January 20, 2006

Letters to the Editor

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Why latest Vatican instruction was needed

This letter is in response to the two letters that were published in the Dec. 9 issue of The Criterion. Both letters made a good point: What is the purpose of the Vatican-issued document, “On Priesthood and Those With Homosexual Tendencies,” if priests are supposed to be celibate anyway?

My understanding of the document is that it excludes from the priesthood only those who are unable or unwilling to control their homosexual desires. Those who have passing moments of temptation, but do not entertain immoral thoughts, would be considered “in control.”

So why is there a need for this document? Perhaps the reason it bears such importance is this: A homosexual priest that acts on his desires not only breaks his vow of celibacy, but also violates the natural order of sexuality. If priests are meant to be our spiritual fathers and, therefore, an example to all biological fathers, ought not their desires be naturally ordered for their ministry to be most successful?

A priest must be able to relate properly to both sexes. As the document outlines, homosexuality, since it is disordered, affects, in some way, this ability to relate to others properly.

One of the letters also stated: “I continue to be confused ... that homosexual acts are sinful because they are ‘closed to the transmission of life,’ at the same time putting ... approval on sexual acts involving infertile couples.”

Abraham’s wife, Sarah, and Elizabeth, mother of John the Baptist, were both thought to be barren. However, “nothing will be impossible for God” (Lk 1:37). Even if an act is seemingly sterile, there may still be a possibility, if it is within God’s will, for a couple to conceive that is a man and a woman.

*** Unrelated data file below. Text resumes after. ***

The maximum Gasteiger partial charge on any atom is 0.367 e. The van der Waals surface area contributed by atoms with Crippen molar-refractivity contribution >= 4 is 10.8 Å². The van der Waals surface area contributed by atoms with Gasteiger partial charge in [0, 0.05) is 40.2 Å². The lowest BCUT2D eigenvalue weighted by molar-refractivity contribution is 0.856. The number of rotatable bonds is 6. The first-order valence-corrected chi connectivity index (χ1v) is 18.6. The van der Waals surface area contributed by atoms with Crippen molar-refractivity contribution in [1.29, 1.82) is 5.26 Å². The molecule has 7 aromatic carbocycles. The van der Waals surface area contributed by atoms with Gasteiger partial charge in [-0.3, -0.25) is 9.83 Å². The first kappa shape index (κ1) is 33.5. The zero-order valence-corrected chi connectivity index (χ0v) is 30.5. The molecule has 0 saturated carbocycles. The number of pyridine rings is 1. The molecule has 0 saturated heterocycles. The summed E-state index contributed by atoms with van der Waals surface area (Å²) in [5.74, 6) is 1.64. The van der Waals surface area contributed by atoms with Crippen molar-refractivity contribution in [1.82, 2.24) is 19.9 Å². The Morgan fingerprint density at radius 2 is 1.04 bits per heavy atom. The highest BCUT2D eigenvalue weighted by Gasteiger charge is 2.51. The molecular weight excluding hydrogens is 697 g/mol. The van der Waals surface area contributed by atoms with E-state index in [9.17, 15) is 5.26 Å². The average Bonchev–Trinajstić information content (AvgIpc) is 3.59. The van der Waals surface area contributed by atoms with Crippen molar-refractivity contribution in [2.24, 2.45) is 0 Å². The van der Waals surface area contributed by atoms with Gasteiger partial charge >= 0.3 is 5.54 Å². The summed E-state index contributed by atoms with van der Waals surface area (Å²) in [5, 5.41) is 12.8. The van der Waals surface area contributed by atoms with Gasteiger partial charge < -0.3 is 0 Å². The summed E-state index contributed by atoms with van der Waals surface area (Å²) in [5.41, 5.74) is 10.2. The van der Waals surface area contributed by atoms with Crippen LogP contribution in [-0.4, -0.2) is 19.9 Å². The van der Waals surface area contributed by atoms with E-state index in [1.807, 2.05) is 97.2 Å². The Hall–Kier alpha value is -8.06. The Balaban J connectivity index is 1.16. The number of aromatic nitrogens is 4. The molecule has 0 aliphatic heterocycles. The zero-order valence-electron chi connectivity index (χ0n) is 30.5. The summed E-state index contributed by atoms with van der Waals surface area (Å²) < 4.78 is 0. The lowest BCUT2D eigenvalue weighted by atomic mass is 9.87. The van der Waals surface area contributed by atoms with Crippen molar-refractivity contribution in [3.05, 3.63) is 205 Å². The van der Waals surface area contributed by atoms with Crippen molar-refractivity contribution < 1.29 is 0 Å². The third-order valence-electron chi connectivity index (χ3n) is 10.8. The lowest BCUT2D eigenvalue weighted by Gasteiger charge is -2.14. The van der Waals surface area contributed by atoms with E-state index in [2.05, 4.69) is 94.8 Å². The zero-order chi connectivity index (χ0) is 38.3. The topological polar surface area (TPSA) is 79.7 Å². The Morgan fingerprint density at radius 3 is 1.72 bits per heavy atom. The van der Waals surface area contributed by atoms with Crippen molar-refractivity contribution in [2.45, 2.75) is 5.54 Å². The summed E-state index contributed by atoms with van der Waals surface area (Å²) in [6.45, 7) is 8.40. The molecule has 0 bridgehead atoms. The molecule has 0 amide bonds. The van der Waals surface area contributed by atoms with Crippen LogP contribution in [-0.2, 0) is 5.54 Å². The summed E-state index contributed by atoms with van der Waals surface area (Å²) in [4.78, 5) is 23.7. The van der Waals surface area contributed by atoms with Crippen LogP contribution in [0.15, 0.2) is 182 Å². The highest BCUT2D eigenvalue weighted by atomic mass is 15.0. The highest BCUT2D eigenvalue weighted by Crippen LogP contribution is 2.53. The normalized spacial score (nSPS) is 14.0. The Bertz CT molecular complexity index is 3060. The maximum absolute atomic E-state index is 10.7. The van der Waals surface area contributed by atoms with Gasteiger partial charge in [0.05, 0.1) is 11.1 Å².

The sexual act must be open to the “transmission of life,” as the letter alludes to. It is obvious that this does not mean that every act must yield a child. An act by a married couple that does not result in a new life despite their fertility is not a sinful act. Therefore, being open to the transmission of life has only partially to do with the fertility of the couple.

What then does it mean to be open to the transmission of life? This does not mean that the couple must be fertile, only that they do nothing to hinder the fertility of the act. A homosexual act, by its very nature, is closed to life because it is not between a man and a woman.

In Humanae Vitae, Pope Paul VI wrote, “[Married love] is a love which is total.” This means the gift of self that occurs in the sexual act must be complete. An infertile couple still exchanges all that the two have with one another. A homosexual act cannot be a complete gift of self because the gift of fertility cannot be exchanged between the individuals.

- George Rahman, Terre Haute


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